Unofficial election results show that the Loveland City School District’s combined operating and permanent improvement/bond ballot issue did not pass, according to Dr. Amy Crouse, superintendent. If passed, the levy would have provided funds for the day-to-day operations of the school district; repairs, renovations, and upgrades to out-of-date facilities; and a new campus for students in Pre-K through fifth grade.
“Certainly we are disappointed, but we respect the decision that voters made today,” stated Dr. Crouse. “Right now, I am very grateful to our supporters and to the hundreds of residents who worked very hard alongside our board and administration to develop our plan and communicate the needs to the greater community.”
The ballot issue was put forth after extensive vetting and research through a master facility planning process. The final facility plan that emerged was approved by the Loveland Board of Education in April 2019.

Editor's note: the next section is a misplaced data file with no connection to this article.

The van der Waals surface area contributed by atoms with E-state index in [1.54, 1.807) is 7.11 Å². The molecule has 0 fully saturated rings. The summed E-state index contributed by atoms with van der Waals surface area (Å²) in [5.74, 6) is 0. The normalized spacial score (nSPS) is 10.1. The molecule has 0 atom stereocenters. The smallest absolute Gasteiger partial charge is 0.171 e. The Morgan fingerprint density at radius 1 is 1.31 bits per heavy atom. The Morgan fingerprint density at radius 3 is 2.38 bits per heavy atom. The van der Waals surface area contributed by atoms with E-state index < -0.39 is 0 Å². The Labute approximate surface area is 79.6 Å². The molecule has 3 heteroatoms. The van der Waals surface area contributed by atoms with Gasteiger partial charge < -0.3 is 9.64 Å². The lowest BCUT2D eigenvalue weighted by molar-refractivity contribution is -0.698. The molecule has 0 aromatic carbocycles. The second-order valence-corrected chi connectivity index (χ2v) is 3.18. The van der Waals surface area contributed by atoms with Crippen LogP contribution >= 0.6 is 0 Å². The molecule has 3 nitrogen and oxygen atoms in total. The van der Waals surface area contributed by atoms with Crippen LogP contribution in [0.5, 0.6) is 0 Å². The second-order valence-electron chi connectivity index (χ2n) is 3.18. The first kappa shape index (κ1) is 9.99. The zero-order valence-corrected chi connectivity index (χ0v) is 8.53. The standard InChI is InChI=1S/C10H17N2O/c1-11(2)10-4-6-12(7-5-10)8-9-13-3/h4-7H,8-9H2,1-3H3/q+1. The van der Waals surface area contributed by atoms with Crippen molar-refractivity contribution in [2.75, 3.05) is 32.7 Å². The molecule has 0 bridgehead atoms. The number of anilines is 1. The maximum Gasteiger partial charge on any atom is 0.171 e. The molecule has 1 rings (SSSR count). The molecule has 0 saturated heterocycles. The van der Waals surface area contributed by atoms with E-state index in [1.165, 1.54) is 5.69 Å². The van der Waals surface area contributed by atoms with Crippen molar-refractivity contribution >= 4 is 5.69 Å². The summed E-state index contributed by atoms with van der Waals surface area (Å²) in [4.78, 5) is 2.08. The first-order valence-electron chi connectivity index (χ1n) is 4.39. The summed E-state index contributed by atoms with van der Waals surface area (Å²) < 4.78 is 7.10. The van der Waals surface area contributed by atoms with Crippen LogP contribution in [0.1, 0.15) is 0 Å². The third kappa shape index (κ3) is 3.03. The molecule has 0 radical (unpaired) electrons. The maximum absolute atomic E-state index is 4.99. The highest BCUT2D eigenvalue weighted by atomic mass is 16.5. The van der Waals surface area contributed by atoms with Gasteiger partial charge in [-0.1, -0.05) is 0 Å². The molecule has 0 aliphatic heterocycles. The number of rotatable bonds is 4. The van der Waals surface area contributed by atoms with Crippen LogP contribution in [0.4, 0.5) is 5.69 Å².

“No one wins when our schools lose, and with the levy setback, the needs remain,” said Art Jarvis, Board of Education president. “As for immediate next steps, we will reflect on the vote and the needs in the district and ascertain what the community will support going forward. We have urgent facility and operating issues, but this was not the plan the voters wanted.”
Jarvis also noted his appreciation for those who helped throughout the facilities process and the community volunteers. “Ultimately, these schools belong to the community and it is up to our residents to determine the kind of school system they want. We had a very transparent process with extensive community involvement and we are thankful to all of those who participated, especially from the earliest days. Thank you, also, to our tireless supporters and volunteers.”